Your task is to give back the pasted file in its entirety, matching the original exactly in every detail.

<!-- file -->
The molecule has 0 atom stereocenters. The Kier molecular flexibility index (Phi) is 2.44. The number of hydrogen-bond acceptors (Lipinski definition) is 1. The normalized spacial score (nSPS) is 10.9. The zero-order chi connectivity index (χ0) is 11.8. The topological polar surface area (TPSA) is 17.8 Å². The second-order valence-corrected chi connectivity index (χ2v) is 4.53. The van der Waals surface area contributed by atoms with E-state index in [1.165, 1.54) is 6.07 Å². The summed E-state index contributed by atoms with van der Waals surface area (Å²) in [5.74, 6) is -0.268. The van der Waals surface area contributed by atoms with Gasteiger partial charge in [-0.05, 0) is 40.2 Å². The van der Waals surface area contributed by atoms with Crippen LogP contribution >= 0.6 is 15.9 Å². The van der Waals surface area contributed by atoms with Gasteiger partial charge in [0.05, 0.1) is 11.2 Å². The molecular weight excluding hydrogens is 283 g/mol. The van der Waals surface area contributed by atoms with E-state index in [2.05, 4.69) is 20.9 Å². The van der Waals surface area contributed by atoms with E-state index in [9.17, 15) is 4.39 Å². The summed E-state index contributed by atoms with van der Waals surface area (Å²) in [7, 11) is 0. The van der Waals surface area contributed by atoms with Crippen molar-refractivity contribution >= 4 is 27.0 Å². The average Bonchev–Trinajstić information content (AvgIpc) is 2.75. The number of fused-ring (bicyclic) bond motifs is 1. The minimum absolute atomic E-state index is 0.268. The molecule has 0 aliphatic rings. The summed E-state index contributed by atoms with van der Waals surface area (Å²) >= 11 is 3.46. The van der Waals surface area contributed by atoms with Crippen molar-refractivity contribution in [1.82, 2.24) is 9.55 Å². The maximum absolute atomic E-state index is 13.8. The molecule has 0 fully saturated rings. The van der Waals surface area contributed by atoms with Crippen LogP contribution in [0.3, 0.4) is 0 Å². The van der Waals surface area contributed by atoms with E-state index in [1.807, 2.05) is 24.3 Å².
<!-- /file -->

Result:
The molecule has 0 atom stereocenters. The Kier molecular flexibility index (Phi) is 2.44. The number of hydrogen-bond acceptors (Lipinski definition) is 1. The normalized spacial score (nSPS) is 10.9. The zero-order chi connectivity index (χ0) is 11.8. The topological polar surface area (TPSA) is 17.8 Å². The second-order valence-corrected chi connectivity index (χ2v) is 4.53. The van der Waals surface area contributed by atoms with E-state index in [1.165, 1.54) is 6.07 Å². The summed E-state index contributed by atoms with van der Waals surface area (Å²) in [5.74, 6) is -0.268. The van der Waals surface area contributed by atoms with Gasteiger partial charge in [-0.05, 0) is 40.2 Å². The van der Waals surface area contributed by atoms with Crippen LogP contribution >= 0.6 is 15.9 Å². The van der Waals surface area contributed by atoms with Gasteiger partial charge in [0.05, 0.1) is 11.2 Å². The molecular weight excluding hydrogens is 283 g/mol. The van der Waals surface area contributed by atoms with E-state index in [2.05, 4.69) is 20.9 Å². The van der Waals surface area contributed by atoms with E-state index in [9.17, 15) is 4.39 Å². The summed E-state index contributed by atoms with van der Waals surface area (Å²) in [7, 11) is 0. The van der Waals surface area contributed by atoms with Crippen molar-refractivity contribution >= 4 is 27.0 Å². The average Bonchev–Trinajstić information content (AvgIpc) is 2.75. The number of fused-ring (bicyclic) bond motifs is 1. The minimum absolute atomic E-state index is 0.268. The molecule has 0 aliphatic rings. The summed E-state index contributed by atoms with van der Waals surface area (Å²) >= 11 is 3.46. The van der Waals surface area contributed by atoms with Crippen molar-refractivity contribution in [1.82, 2.24) is 9.55 Å². The maximum absolute atomic E-state index is 13.8. The molecule has 0 fully saturated rings. The van der Waals surface area contributed by atoms with Crippen LogP contribution in [0.3, 0.4) is 0 Å². The van der Waals surface area contributed by atoms with E-state index in [1.807, 2.05) is 24.3 Å².